An Introduction to the Philosophy of Language
A good deal of contemporary philosophical discussion appeals implicitly or explicitly to one or another doctrine about the nature of natural languages. In this book these doctrines are set out and subjected to critical examination as contributions to a philosophical topic worthy of discussion in its own rights. The book undertakes a systematic critical discussion of conflicting doctrines about linguistic meaning and the nature of natural languages current in contemporary philosophy. It is unique in its attempt to draw together and relate to each other all the important strands of theorizing about language which go on in contemporary philosophy. -- Back cover.
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The Autonomy of the Linguistic Sign
Reference and Generality
General Names and Particulars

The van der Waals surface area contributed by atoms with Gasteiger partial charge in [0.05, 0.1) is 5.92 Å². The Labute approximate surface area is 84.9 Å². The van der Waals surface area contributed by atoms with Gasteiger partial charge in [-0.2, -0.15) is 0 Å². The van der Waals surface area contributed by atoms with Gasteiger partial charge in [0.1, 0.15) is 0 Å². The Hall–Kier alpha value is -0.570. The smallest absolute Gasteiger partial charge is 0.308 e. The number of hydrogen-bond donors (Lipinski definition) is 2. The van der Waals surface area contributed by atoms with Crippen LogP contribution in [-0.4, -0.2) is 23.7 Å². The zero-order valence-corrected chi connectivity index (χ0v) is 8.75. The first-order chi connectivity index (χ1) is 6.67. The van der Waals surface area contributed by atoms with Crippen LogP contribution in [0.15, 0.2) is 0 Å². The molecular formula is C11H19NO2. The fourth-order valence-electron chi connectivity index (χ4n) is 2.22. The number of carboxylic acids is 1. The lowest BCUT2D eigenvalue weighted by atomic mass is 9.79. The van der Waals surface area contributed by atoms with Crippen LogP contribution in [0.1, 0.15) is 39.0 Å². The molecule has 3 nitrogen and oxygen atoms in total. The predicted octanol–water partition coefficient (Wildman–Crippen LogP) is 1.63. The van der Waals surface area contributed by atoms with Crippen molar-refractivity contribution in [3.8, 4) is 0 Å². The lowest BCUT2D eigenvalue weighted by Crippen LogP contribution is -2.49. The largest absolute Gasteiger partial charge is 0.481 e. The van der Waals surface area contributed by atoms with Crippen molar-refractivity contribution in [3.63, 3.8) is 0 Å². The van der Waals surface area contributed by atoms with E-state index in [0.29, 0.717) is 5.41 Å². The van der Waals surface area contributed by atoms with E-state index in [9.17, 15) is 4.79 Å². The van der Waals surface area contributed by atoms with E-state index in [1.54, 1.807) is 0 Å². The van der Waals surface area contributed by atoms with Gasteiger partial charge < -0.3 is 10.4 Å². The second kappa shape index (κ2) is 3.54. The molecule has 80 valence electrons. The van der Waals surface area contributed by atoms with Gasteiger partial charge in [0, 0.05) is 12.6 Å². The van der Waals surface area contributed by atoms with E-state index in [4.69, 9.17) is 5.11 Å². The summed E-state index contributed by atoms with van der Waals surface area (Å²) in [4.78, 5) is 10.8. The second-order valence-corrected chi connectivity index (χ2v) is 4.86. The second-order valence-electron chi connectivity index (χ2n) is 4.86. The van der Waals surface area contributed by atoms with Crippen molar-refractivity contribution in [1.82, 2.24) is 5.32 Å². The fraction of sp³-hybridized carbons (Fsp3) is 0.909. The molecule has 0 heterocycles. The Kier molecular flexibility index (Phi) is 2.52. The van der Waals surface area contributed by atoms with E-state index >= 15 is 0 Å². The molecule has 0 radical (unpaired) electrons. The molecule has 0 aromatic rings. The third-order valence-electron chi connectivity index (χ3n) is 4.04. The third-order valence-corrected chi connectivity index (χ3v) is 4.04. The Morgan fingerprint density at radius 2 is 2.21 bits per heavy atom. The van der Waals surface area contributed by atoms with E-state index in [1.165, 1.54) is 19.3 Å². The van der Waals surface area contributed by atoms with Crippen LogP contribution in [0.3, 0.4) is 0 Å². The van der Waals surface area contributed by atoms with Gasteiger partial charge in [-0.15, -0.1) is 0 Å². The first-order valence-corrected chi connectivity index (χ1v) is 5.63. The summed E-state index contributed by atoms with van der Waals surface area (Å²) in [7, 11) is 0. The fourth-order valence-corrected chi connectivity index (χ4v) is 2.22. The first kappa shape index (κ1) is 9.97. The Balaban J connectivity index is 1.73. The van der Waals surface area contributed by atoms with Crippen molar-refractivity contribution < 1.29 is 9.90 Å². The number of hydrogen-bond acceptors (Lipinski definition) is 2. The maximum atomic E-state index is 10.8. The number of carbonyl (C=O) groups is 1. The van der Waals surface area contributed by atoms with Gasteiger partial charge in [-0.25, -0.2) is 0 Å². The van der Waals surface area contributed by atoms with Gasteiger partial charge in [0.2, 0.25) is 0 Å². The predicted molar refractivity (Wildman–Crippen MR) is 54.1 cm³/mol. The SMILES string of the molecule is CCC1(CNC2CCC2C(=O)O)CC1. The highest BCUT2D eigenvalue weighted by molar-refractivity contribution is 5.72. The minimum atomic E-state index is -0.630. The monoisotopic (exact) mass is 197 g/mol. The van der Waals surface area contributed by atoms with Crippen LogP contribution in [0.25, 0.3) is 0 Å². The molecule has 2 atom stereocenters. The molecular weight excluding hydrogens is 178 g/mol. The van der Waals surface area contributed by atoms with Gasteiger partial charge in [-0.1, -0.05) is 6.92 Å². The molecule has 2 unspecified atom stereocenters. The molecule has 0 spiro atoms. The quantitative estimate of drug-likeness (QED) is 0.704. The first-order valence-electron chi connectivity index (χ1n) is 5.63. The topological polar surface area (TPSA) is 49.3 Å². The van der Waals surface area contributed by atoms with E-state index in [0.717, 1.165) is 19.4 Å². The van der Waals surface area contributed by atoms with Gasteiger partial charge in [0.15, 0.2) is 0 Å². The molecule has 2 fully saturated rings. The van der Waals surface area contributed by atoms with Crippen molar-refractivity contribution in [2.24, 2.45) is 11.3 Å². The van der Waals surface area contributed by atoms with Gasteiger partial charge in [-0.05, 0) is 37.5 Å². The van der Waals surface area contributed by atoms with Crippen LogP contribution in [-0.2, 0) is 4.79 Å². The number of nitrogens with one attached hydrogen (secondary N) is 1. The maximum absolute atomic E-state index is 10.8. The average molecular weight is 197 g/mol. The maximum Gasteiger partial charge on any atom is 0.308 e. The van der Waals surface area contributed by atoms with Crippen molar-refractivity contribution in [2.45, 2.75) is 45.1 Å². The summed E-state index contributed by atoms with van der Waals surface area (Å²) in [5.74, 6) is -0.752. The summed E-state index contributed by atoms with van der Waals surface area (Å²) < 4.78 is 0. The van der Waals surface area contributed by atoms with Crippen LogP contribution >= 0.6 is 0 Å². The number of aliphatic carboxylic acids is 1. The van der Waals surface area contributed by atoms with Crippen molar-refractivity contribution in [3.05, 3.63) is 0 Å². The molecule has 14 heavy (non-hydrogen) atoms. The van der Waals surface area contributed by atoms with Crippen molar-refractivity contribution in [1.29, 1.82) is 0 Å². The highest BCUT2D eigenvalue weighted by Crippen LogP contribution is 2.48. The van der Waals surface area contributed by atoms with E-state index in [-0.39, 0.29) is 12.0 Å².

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analytic appeal application argument assertion behaviour communication competent speaker concept connection construction context conventions criteria criterion Davidson defined determine distinction doctrine Dummett empirical English example existence explain fact Frege Fregian fundamental Gavagai give grammar grasp Grice Gricean Ibid ideas identify illocutionary illocutionary acts individual intentions interpretation intuition language game linguistic Locke Locke's logical modal modal logic natural kinds natural language Nixon notion objects ontological ostensive definition particular perceptual Philosophical Remarks philosophy of language possible worlds predicate problem promise proper name properties propositions Putnam question Quine Quine's radical recognise relationship rules Russell Searle Searle's seems sense and reference sensory sentence sentential simple signs simply sort speech acts statement stimulus meaning Strawson supposed synonymy Theory of Descriptions theory of meaning things thought tion toothache Tractatus translation true truth conditions truth or falsity truth theory truth value understand utterance verificationism verificationist Wittgenstein words